*To*: debian-user@lists.debian.org*Subject*: Re: shell wrappers for trig and other mathematical functions*From*: mick crane <mick.crane@gmail.com>*Date*: Wed, 02 Oct 2019 07:32:02 +0100*Message-id*: <[🔎] b55b9a7210f71aba94aa663a4df0576c@gmail.com>*Reply-to*: mick.crane@gmail.com*In-reply-to*: <[🔎] CAOphiz+_06DQtoP0NOzbR4BuvMu9oCpY79AFt5zHdYih9puquQ@mail.gmail.com>*References*: <[🔎] CAOphizJnMAXDnLRaMNRUGpC2A7W6S03nJGXb2Pgk53wF71WRzw@mail.gmail.com> <[🔎] bf98c73f-4937-1352-8664-538c89a37954@holgerdanske.com> <[🔎] CAOphiz+_06DQtoP0NOzbR4BuvMu9oCpY79AFt5zHdYih9puquQ@mail.gmail.com>

On 2019-10-02 05:18, Dan Hitt wrote:

On Tue, Oct 1, 2019 at 8:58 PM David Christensen<dpchrist@holgerdanske.com>wrote:On 10/1/19 8:32 PM, Dan Hitt wrote: > I'm half-way looking for some shell wrappers for common trig functions like > sin, cos, exp, log, and others. > > I'm aware of bc, but it seems cumbersome. > > I would like to just type 'sin 1' and get the sine (of 1 radian), Perl one-liners are an option: 2019-10-01 19:25:59 dpchrist@tinkywinky ~ $ perl -e 'print sin 1' 0.841470984807897 > or type 'log 2' 2019-10-01 20:48:52 dpchrist@tinkywinky ~ $ perl -e 'print log 2' 0.693147180559945 > and get the natural or maybe common log of 2. (Probably any such > program should do something intelligent when faced with multiple or zero > arguments, such as computing the sine or log of each, so that they could be > chained together. And maybe such a program would pay attention to > environment variables or optional command line arguments to tune its > behavior.) > > These kinds of programs would be super-easy to write in just about any > language (i guess perhaps even just as bash functions which shell out to bc > for at least some of the simpler functions) but before i actually do > something like that, i wonder if somebody has already done it, whether > there exist any standards or good ideas, etc. (Because if somebody has a > good, thoughtful exp program, for example, then it could be cookie-cutter > copied to a bunch of other functions.) > > There is a precedent of sorts in Paul Rubin's factor program, which is just > oh-so-handy when you're wondering how an integer factors, but don't want to > start up some heavy-weight system just to find out. 2019-10-01 20:49:17 dpchrist@tinkywinky ~ $ apt-cache search libmath-prime-util-perllibmath-prime-util-perl - utilities related to prime numbers,includingfast sieves and factoring > Thanks in advance for any pointers or advice! :) > > dan DavidHi David, Thanks so much for your reply, including the apt-cache searching part. It does look like a way to quickly get values for sine (or any other function in perl).However, i would like to dispense entirely with the 'perl -e' and'print'part. I really would like stand-alone programs. This would absolutely minimize any typing, and if the programs had a set of good conventions,then they would provide a model for writing others if the functions iwantare not already available in perl (or other interpreter). Thanks again for the suggestion and example!! :) dan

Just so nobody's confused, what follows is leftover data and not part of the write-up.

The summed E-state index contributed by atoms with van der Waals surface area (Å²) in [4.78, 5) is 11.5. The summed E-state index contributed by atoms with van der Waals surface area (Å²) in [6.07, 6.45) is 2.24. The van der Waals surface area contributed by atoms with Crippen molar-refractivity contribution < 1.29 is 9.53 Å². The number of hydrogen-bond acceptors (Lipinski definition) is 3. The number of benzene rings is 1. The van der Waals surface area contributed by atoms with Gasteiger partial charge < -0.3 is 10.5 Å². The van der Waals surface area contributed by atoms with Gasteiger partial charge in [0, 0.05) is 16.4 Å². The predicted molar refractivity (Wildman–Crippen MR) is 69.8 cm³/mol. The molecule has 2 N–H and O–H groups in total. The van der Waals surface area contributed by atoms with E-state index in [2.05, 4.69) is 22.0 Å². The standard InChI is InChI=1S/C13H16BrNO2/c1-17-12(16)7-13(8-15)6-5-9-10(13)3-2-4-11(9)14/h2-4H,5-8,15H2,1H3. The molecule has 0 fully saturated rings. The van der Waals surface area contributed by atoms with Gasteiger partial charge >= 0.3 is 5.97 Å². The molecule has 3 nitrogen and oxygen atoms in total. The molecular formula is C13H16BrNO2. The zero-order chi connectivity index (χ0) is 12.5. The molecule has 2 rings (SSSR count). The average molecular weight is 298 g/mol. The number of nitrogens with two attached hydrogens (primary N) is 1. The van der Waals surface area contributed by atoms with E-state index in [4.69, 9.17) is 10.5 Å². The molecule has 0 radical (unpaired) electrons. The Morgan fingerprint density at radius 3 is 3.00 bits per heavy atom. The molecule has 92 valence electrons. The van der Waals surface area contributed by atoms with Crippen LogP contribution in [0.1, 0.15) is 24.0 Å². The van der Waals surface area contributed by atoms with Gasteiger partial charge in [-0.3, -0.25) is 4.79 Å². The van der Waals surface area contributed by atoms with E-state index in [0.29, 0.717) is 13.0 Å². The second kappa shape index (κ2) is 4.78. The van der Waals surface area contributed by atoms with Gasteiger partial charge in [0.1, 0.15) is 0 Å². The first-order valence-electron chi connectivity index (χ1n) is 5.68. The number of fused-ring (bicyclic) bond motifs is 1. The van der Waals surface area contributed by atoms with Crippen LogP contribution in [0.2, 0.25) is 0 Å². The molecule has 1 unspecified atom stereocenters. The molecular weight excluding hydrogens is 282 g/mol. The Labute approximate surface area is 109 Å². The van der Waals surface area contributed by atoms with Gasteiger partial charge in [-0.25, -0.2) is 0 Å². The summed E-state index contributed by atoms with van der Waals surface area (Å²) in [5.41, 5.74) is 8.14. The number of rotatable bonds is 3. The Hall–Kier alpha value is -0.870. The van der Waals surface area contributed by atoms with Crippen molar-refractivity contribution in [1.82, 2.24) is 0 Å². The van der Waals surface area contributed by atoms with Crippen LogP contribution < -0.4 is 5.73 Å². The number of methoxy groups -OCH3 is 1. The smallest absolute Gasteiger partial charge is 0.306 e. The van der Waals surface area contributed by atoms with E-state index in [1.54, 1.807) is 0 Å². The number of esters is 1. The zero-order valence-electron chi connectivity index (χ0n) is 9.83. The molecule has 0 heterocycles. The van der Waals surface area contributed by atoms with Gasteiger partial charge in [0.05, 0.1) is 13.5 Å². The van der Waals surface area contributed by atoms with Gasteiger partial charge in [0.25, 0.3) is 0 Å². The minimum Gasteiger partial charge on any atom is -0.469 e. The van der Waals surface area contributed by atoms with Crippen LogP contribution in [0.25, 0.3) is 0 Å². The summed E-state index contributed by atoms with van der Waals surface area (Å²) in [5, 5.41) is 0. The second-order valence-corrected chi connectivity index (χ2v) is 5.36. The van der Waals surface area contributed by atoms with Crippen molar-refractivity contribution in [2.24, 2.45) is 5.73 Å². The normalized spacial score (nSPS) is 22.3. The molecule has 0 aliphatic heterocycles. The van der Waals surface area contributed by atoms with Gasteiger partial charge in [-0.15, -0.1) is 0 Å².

think Perl inbuilt functions are only sin and cos

mick -- Key ID 4BFEBB31

**References**:**shell wrappers for trig and other mathematical functions***From:*Dan Hitt <dan.hitt@gmail.com>

**Re: shell wrappers for trig and other mathematical functions***From:*David Christensen <dpchrist@holgerdanske.com>

**Re: shell wrappers for trig and other mathematical functions***From:*Dan Hitt <dan.hitt@gmail.com>

- Prev by Date:
**Re: Authentication for telnet.** - Next by Date:
**Re: Authentication for telnet.** - Previous by thread:
**Re: shell wrappers for trig and other mathematical functions** - Next by thread:
**Re: shell wrappers for trig and other mathematical functions** - Index(es):